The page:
Reflection is an introspective study not only about ourselves but also about the decisions and actions we pursue. Reflection is crucially important in various areas of study or in the workplace to help us to reflect on our thoughts and actions which would in turn facilitate improvement through assessment (Jasper, 2003, pp. 36). Reflection can be defined in many different ways – For example, Boud et al. (1985) aptly defines reflection as ‘an important human activity in which people recapture their experience, think about it, mull it over and evaluate’ (pp. 77). In the context of learning, reflection is viewed as a term in which people can assess their experiences.
In the opinion of Margaret (2005), it is suggested that reflection allows the interconnections between observations, previous experiences, and judgment to come to the fore in clinical decision-making (pp. 1546). Reflection serves to bring insightful meaning to our experiences and promotes a deeper understanding and better approach to learning because it encourages trainees to reframe problems, question their own assumptions, and look at situations from multiple perspectives as they analyse their lived experiences.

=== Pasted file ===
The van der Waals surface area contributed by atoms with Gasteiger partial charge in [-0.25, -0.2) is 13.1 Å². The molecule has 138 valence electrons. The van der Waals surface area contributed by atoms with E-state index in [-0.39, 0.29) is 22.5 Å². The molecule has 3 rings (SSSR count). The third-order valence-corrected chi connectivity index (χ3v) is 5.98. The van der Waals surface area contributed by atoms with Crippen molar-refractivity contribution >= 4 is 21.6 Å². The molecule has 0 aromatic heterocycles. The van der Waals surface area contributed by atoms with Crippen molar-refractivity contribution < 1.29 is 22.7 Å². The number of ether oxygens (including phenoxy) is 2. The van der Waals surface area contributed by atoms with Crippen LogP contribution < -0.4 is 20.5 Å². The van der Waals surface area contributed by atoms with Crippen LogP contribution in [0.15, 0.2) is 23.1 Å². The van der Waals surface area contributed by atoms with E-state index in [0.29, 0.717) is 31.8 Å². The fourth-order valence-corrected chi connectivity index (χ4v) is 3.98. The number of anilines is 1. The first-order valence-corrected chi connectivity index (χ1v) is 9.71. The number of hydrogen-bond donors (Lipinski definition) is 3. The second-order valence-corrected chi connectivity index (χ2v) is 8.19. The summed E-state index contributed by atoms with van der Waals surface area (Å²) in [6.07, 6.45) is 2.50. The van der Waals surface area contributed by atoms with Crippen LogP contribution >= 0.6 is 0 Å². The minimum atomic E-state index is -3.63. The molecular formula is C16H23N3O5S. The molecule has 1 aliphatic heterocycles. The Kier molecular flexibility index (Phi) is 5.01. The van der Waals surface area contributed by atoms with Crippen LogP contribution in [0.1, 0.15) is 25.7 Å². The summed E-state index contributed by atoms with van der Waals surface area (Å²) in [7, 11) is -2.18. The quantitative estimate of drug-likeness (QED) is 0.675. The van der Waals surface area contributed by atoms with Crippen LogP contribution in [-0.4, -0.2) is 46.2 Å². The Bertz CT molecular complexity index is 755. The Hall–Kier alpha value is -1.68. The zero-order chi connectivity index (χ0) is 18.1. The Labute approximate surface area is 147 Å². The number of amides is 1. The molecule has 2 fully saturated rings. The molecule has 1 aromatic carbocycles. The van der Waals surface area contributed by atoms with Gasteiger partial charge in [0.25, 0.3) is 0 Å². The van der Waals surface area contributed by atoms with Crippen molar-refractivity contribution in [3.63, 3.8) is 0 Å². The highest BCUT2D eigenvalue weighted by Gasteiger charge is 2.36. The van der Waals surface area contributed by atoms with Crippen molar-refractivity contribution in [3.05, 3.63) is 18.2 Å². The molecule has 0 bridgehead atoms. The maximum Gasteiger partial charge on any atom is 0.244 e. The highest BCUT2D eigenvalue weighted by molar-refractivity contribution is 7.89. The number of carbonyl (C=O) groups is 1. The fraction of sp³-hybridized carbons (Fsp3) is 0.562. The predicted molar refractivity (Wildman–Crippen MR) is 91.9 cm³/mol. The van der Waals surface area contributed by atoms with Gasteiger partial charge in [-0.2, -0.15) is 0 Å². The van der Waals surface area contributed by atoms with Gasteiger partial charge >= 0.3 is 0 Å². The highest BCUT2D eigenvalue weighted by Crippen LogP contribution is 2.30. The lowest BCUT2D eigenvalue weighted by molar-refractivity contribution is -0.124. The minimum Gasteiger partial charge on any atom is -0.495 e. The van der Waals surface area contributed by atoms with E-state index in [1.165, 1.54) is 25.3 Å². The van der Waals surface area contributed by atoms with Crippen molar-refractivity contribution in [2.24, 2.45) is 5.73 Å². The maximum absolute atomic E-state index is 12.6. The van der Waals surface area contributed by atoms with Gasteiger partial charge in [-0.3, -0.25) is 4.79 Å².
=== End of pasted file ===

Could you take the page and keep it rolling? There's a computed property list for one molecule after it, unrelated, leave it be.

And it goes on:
Reflection fosters lifelong learning because it encourages trainees to recognize gaps in their own knowledge and attend to their own learning needs by searching for possible solutions. From a learning point of view we understand that reflection enables learners to reflect and develop critical thinking skills which are not only important but essential to clinical decision-making and practice. It also encourages learners to take control of their own learning needs, facilitating their professional development, problem solving, and lifelong learning.